For example, as is illustrated in “Toon Town,” following the end of the Civil War, masses of Europeans entered the city, and the publishers of newspapers and magazines, such as New York World and Harper’s Weekly, fought for their attention—and pocket money. The owners of the press realized they could use comic strips to lure new readers. Thus was born “The Funnies,” those now familiar daily comic strips relying on visual imagery as a common language to appeal to a diverse population.

“Toon Town” also includes a segment on Thomas Nast, the seminal political cartoonist responsible for the contemporary image of Santa Claus (think of the guy on the Coca-Cola can during the holidays) and the symbols for the national political parties—the Democrat donkey and the Republican elephant. Nast was also instrumental in helping to bring down Tammany Hall with his political cartoons.

“So, here’s a way you can show an adult or a kid—one panel with graphics and words—and teach them all about political parties in the United States in a way they could remember and think about it,” said Klein, “as opposed to reading it all in text, which may be a little bit boring.”

There is, undeniably, an art component to MoCCA’s education mission, too. The museum offers programs that teach the technical side of comics and cartoons, including how to draw and write a story idea. “A lot of times, we have a lot of school kids come here, and we customize the program for them,” said Klein. “We either teach and use the art that’s up as the lesson, or we have the artist come in and give demonstrations.” MoCCA also sends educators to schools unable to afford the trip to the museum for their students.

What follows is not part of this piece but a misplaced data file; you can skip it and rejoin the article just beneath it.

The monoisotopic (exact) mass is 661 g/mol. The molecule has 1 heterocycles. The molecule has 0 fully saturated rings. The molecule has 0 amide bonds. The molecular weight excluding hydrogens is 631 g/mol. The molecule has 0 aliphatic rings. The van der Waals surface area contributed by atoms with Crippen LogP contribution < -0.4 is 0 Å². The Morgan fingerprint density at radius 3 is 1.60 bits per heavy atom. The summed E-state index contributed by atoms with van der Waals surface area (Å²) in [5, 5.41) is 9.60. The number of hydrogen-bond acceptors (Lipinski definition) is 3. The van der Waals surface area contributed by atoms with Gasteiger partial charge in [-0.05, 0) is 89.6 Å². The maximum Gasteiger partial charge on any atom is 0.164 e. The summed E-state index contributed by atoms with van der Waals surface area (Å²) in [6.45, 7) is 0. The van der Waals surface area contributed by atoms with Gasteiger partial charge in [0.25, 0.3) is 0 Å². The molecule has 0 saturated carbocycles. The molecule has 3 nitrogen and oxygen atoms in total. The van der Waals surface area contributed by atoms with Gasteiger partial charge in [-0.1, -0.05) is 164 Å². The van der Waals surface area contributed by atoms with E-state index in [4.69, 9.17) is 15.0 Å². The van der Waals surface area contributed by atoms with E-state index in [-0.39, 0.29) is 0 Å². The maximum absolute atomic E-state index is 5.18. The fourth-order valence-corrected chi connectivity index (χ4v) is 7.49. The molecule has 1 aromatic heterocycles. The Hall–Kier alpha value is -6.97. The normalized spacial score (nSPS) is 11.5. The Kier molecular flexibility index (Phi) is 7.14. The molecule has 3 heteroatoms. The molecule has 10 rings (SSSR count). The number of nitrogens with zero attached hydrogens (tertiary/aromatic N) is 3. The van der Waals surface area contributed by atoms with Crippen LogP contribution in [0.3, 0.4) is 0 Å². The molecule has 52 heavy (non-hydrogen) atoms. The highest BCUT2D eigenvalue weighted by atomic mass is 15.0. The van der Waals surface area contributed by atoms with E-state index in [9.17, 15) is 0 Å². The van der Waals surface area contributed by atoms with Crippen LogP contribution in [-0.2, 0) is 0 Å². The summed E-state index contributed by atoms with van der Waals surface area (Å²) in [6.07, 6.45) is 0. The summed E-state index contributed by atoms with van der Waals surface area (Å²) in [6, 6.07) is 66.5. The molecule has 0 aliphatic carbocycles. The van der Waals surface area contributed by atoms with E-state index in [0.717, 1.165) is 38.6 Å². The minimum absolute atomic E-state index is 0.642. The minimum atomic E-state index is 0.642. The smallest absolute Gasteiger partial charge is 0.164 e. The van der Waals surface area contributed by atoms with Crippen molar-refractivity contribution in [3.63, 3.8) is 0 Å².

There are plans for a traveling museum, which Klein hopes to house in a customized trailer or van that would visit schools.

The funding for these programs, and for the museum itself, comes from visitors, philanthropists and attendees of the organization’s events.

Among the major happenings MoCCA stages is its annual art festival, which will take place June 11-12 this year at the Puck Building, the former home of Puck magazine, an influential publication during the turn of the last century that featured political satire cartoons. MoCCA’s Art Fest will bring together small-press publishers and independent artists for the weekend and will feature the 18th Annual Harvey Awards, widely regarded in the industry as the ultimate official recognition of talent and work.

From May 21 through Sept. 19, MoCCA will honor Will Eisner—a Brooklyn native whose “A Contract with God” (1978), about tenement life, is commonly considered to be the first graphic novel—through a retrospective of Eisner’s work.